Endometriosis - Surgical Options
When the symptoms of endometriosis are severe or affect your quality of life, your doctor may recommend surgery. There are two surgical options for most endometriosis patients: endometriosis resection and hysterectomy. These procedures can be done with traditional open surgery (through a large incision) or minimally invasively (through a few small incisions).
Endometriosis resection is the removal of endometrial tissue implants while leaving the uterus in place. Endometriosis resection is usually recommended for women who want to keep their uterus or become pregnant in the future.
Hysterectomy is the removal of the uterus. Doctors may also remove other organs affected by endometriosis such as the ovaries or fallopian tubes. Hysterectomy is often recommended for patients who do not plan to become pregnant in the future.
With open surgery, also called a laparotomy, a large incision is made in your abdomen – large enough for your surgeon to fit his/her hands and instruments inside your body. For generations, open surgery has been the standard approach to many gynecologic procedures and is still used today. However, with open surgery there are certain drawbacks and trauma to the body due to the large incision. Open surgery may be recommended when pelvic organs such as the bowel are affected.
Minimally Invasive Surgery
Laparoscopic surgery is minimally invasive – meaning surgeons operate through a few small incisions. During traditional laparoscopy, long-handled surgical instruments are inserted through the incisions. One of the instruments is a laparoscope – a thin, lighted tube with a tiny camera at the end. The camera takes images inside the body and those images are sent to a video monitor in the operating room which guides surgeons as they operate.
da Vinci® Surgery
With the da Vinci Surgical System, your doctor operates through a few small incisions instead of a large open incision - similar to traditional laparoscopy. The da Vinci System features a magnified 3D high-definition vision system and special wristed instruments that bend and rotate far greater than the human wrist. As a result, da Vinci enables your surgeon to operate with enhanced vision, precision, dexterity and control.
da Vinci's 3D HD® vision system allows surgeons to see key anatomy with depth and clarity– critical to removing deep endometrial tissue implants. State-of-the-art da Vinci uses the latest in surgical and robotics technologies and is beneficial for performing complex surgery. Your surgeon is 100% in control of the da Vinci System, which translates his or her hand movements into smaller, more precise movements of tiny instruments inside your body.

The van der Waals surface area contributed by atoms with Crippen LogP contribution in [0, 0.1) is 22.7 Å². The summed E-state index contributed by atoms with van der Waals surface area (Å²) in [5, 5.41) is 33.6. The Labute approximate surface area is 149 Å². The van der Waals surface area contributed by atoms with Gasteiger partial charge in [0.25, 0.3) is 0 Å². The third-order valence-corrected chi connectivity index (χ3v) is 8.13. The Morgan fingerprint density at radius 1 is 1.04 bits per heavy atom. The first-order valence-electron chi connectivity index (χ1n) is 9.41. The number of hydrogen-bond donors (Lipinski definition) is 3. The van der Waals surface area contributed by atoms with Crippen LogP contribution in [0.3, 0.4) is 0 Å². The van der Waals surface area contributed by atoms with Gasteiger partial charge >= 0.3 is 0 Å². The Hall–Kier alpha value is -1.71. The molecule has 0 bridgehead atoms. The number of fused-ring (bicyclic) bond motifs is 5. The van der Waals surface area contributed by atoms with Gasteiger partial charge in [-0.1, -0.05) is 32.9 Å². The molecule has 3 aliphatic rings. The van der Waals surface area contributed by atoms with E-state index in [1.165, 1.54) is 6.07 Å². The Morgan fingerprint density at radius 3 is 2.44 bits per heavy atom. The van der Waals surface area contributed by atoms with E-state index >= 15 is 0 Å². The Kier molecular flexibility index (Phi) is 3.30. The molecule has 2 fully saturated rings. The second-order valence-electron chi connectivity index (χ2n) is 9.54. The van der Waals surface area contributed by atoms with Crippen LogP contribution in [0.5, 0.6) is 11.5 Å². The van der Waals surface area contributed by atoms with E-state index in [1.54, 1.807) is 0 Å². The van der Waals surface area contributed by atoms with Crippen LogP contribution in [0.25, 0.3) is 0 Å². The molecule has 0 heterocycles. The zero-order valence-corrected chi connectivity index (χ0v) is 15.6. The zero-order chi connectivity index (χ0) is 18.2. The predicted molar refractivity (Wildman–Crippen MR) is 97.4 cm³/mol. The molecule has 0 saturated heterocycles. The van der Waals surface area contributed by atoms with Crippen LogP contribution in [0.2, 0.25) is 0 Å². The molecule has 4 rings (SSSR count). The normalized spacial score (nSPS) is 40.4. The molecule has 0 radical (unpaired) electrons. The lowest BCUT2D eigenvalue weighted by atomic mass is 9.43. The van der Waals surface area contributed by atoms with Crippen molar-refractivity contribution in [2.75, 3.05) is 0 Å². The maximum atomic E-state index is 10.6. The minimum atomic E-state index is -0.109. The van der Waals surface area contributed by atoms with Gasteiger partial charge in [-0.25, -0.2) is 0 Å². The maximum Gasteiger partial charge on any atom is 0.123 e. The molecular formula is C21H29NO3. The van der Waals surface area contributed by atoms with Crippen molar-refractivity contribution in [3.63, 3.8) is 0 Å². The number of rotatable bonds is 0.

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da Vinci Surgery with Single-Site® Instruments is cleared for use in gallbladder removal, and for hysterectomy and ovary removal for benign conditions. Patients who are not candidates for non-robotic minimally invasive surgery are also not candidates for da Vinci Surgery, including da Vinci Surgery with Single-Site® Instruments. There may be an increased risk of incision-site hernia with single-incision surgery, including Single-Site surgery with da Vinci.
Serious complications may occur in any surgery, including da Vinci® Surgery, up to and including death. Examples of serious or life-threatening complications, which may require prolonged and/or unexpected hospitalization and/or reoperation, include but are not limited to, one or more of the following: injury to tissues/organs, bleeding, infection and internal scarring that can cause long-lasting dysfunction/pain. Risks of surgery also include the potential for equipment failure and/or human error. Individual surgical results may vary.
Risks specific to minimally invasive surgery, including da Vinci Surgery, include but are not limited to, one or more of the following: temporary pain/nerve injury associated with positioning; temporary pain/discomfort from the use of air or gas in the procedure; a longer operation and time under anesthesia and conversion to another surgical technique. If your doctor needs to convert the surgery to another surgical technique, this could result in a longer operative time, additional time under anesthesia, additional or larger incisions and/or increased complications.
Patients who are not candidates for non-robotic minimally invasive surgery are also not candidates for da Vinci Surgery. Patients should talk to their doctor to decide if da Vinci Surgery is right for them. Patients and doctors should review all available information on non-surgical and surgical options in order to make an informed decision. For Important Safety Information, including surgical risks, indications, and considerations and contraindications for use, please also refer to www.davincisurgery.com/safety and www.intuitivesurgical.com/safety. Unless otherwise noted, all people depicted are models.
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